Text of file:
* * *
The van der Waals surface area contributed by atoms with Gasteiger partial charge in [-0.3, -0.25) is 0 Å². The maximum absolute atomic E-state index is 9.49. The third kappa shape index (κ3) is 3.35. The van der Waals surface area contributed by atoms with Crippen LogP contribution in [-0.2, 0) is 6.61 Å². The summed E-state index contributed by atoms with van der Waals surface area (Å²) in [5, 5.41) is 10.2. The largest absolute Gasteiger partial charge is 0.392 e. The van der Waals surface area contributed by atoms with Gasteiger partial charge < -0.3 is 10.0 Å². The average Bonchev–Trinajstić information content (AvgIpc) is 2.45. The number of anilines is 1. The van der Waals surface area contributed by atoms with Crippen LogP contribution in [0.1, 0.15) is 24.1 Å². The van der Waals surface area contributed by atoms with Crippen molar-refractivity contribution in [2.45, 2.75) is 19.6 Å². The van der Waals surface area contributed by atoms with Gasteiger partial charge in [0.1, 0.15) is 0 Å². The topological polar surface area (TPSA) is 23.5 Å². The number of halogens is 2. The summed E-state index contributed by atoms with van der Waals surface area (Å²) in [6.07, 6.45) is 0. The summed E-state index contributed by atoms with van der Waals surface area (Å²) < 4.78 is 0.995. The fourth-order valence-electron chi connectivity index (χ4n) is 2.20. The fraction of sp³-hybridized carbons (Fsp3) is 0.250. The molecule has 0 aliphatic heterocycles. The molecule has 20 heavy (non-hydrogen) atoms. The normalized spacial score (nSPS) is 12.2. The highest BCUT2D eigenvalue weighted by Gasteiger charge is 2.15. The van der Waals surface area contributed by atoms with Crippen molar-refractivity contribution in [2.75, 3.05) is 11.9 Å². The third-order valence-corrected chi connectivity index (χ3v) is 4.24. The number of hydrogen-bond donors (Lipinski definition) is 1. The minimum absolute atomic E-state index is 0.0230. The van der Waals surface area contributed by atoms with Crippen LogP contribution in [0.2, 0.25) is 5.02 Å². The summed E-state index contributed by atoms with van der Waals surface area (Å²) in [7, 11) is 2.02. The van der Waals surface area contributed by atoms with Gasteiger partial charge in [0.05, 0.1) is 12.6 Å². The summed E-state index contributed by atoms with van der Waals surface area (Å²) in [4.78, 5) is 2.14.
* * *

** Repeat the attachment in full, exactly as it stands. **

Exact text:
The van der Waals surface area contributed by atoms with Gasteiger partial charge in [-0.3, -0.25) is 0 Å². The maximum absolute atomic E-state index is 9.49. The third kappa shape index (κ3) is 3.35. The van der Waals surface area contributed by atoms with Crippen LogP contribution in [-0.2, 0) is 6.61 Å². The summed E-state index contributed by atoms with van der Waals surface area (Å²) in [5, 5.41) is 10.2. The largest absolute Gasteiger partial charge is 0.392 e. The van der Waals surface area contributed by atoms with Gasteiger partial charge < -0.3 is 10.0 Å². The average Bonchev–Trinajstić information content (AvgIpc) is 2.45. The number of anilines is 1. The van der Waals surface area contributed by atoms with Crippen LogP contribution in [0.1, 0.15) is 24.1 Å². The van der Waals surface area contributed by atoms with Crippen molar-refractivity contribution in [2.45, 2.75) is 19.6 Å². The van der Waals surface area contributed by atoms with Gasteiger partial charge in [0.1, 0.15) is 0 Å². The topological polar surface area (TPSA) is 23.5 Å². The number of halogens is 2. The summed E-state index contributed by atoms with van der Waals surface area (Å²) in [6.07, 6.45) is 0. The summed E-state index contributed by atoms with van der Waals surface area (Å²) < 4.78 is 0.995. The fourth-order valence-electron chi connectivity index (χ4n) is 2.20. The fraction of sp³-hybridized carbons (Fsp3) is 0.250. The molecule has 0 aliphatic heterocycles. The molecule has 20 heavy (non-hydrogen) atoms. The normalized spacial score (nSPS) is 12.2. The highest BCUT2D eigenvalue weighted by Gasteiger charge is 2.15. The van der Waals surface area contributed by atoms with Crippen molar-refractivity contribution in [2.75, 3.05) is 11.9 Å². The third-order valence-corrected chi connectivity index (χ3v) is 4.24. The number of hydrogen-bond donors (Lipinski definition) is 1. The minimum absolute atomic E-state index is 0.0230. The van der Waals surface area contributed by atoms with Crippen LogP contribution in [0.2, 0.25) is 5.02 Å². The summed E-state index contributed by atoms with van der Waals surface area (Å²) in [7, 11) is 2.02. The van der Waals surface area contributed by atoms with Gasteiger partial charge in [0.05, 0.1) is 12.6 Å². The summed E-state index contributed by atoms with van der Waals surface area (Å²) in [4.78, 5) is 2.14.